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Abstract

The assumptions underlying the models used in the literature for obtaining the age of the Earth from terrestrial lead isotopes are severely violated by the complex evolution of the Earth, particularly the extreme chemical fractionation occurring during crust-mantle differentiation. Young conformable lead deposits are isotopically very similar to young sediments, the erosion products derived from the Earth’s most highly fractionated large-scale reservoir, the upper continental crust. Therefore, ancient conformable lead deposits are also likely to track continental compositions rather than the composition of any truly primitive reservoir.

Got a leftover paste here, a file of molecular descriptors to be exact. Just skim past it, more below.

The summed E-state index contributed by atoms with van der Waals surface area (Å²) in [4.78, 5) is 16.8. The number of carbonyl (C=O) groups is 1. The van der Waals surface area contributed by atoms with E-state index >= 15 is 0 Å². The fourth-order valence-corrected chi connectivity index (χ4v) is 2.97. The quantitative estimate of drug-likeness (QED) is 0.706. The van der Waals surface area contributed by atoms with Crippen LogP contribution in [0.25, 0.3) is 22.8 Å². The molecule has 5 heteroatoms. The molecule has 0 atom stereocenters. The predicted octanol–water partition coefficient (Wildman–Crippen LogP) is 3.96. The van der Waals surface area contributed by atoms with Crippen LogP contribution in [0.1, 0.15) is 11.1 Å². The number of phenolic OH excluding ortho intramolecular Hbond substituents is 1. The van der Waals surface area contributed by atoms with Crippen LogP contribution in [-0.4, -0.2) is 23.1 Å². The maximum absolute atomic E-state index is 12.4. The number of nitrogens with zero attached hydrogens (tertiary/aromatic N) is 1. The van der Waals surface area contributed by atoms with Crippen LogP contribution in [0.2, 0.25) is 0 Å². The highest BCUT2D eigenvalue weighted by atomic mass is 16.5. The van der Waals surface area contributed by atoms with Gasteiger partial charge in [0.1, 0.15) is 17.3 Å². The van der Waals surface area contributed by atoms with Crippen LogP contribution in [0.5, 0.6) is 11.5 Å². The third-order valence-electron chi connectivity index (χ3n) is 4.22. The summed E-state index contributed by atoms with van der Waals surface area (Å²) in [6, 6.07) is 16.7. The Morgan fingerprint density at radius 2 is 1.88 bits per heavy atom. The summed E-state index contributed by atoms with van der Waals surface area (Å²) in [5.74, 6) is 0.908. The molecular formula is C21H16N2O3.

Although the specific enrichment mechanisms during crust formation are both extreme and quite different for U and Pb, the net enrichments in the crust, as well as the corresponding depletions in the residual mantle, are on average very similar for the two elements. It is because of this geochemical coincidence that the time-integrated U/Pb ratios of conformable lead deposits, which integrate and average large volumes of crustal lead, are very close to average mantle values. For the same reason, the isotopic evolution of these conformable lead deposits follows an apparently (nearly) closed system evolution path of a 4.4 to 4.5 Ga-old U-Pb system rather closely, even though that system was actually very far from remaining chemically closed during its history. From these considerations I conclude that terrestrial Pb isotopes do not furnish a suitable tool for determining a refined estimate of the age of the Earth within the broad bounds of 4.4 and 4.56 Ga limits, which are given by other types of evidence, such as the ages of meteorites, the Moon, and the formation intervals of the Earth’s core and atmosphere derived from the decay products of short-lived, now-extinct nuclides.

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